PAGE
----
So, as you all know by now, I come into college every day and sit next to an actual celebrity.
I’m not sure the other people in my office suite know that she’s famous. They’re all from places like America and Uganda, and the other two Irish girls never seem to be in the office at the same time as her. So no one’s ever brought up the fact that she’s “off the telly”. I know some of my friends would be really good at that. They’d just say it to her, but not me. I am a wuss, and so, just like the Trinity College School of Education website pretends she’s been nothing but a teacher all her life, so do I. We talk about the desks, the times we arrive, the times we leave (I do both later than she), the weather and the like (though we still haven’t mentioned the crops. I’m sure it’ll come up soon.)
How do I have a real conversation with her? I’ve vaguely considered the tack: “So, nobody else has said it, but I know you’re famous.” That sounds weird and stalker-y, so I won’t do that.
I’ve also thought about friending her, and all the rest of the PhD’s, on facebook, making it look like I was just being friendly to everyone in the office. Then she would get to know me through my witty and insightful status updates, she’d discover this blog, and be moved by the pathos and humour of my writing and we’d become best buddies and I’d be famous within months.
But no! If she saw my facebook page or if she read the blog, then she’d see that I’d written four status updates about her AND two blog posts. She’d see that I’d googled her, looked at her Wikipedia page and her IMDB page. That’s real stalker behaviour. I’d be shamed. And then, if I did ever become famous, she’d make sure that all the other celebrities refused to be friends with me, and what’s the point in being famous if you don’t have fabulous showbiz friends to go to fabulous showbiz parties with?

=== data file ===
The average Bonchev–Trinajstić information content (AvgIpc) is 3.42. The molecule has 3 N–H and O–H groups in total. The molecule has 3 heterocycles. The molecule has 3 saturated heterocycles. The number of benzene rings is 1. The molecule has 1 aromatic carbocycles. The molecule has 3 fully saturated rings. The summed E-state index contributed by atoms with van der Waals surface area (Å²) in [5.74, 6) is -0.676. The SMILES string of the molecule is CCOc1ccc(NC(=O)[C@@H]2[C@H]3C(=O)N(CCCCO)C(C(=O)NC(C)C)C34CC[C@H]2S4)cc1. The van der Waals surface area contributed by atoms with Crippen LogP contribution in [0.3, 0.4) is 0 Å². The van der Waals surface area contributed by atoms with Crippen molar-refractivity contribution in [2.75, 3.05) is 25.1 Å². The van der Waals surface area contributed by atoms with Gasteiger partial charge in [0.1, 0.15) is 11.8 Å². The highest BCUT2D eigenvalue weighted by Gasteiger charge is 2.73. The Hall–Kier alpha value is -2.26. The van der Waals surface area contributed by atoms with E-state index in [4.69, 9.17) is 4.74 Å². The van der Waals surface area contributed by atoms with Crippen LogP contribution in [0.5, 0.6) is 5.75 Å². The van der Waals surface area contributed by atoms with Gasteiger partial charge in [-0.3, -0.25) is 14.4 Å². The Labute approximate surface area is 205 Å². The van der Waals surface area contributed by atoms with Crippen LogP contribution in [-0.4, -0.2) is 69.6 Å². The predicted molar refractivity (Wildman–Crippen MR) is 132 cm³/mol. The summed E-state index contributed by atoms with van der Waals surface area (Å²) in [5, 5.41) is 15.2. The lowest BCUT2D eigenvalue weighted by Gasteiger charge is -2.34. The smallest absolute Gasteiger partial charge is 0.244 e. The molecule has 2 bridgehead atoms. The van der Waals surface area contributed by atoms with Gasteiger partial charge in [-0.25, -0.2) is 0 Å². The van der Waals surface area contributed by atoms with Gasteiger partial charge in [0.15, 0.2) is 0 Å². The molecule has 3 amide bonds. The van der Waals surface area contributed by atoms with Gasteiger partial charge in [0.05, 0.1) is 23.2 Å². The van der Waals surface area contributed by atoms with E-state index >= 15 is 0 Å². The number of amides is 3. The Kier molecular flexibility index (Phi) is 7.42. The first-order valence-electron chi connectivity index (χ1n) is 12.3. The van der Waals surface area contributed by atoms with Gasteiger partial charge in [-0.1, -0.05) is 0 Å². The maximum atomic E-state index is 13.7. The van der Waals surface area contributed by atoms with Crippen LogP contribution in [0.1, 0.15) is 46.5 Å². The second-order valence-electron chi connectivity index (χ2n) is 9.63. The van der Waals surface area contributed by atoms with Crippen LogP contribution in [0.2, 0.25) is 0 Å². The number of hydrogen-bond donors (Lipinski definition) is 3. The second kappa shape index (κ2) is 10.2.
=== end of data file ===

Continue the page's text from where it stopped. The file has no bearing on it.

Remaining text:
So, she can never see my facebook. She can never read this blog. In short, we can never be friends.
In other wuss-related news, I’ve been loitering outside the gym again. I’ve joined both the boxing club and the squash club. You’re allowed to laugh. My mother laughed in my face when I said I’d joined the squash club.
Anyway, the boxing club does an hour of non-contact boxing technique three times a week. It’s basically a free aerobics class. I haven’t been past the door yet. I guess I’m afraid the other kids will laugh at me.
And I haven’t even pretended to myself that I’ll be going to the squash classes this week.
I will screw up my courage eventually and just do it.
I know I’m capable of getting on with “students”. Yesterday evening was the first time I sat down in the kitchen and had a proper chat with my flatmates. They’re lovely. And a little scared of me. The kitchen had been in a state. But as soon as I sat down among them, one of them (who appears to have an unspoken leadership role) announced that they were going to do a clean-up. With that, they all stood up, separated and took out rubbish, washed, dried and put away dishes, cleaned off counter-tops and tables, swept and mopped(!) the floor. It was a military operation. I offered to help, but was told that I wasn’t the cause of it, so I wasn’t to even dream of helping, which is a shame, because I’d pictured the scene in my mind, and it had different. The scene I had imagined had been like “A Woman’s Touch” from Calamity Jane, when Katie (me) shows Calamity Jane (the boys) how to spruce up a room real nice. But that’s not going to happen now. Apparently they already know how. They just don’t do it. Often. Until my presence scares them into action.
Anyway, I ate with them for the first time. One had a lasagne, another pancakes and two more shared an entire chicken, and nothing else.
Two of the boys tossed a rugby ball to each other across the room for about two hours.
I may have stumbled into something good.
Or not. I’ll keep you updated.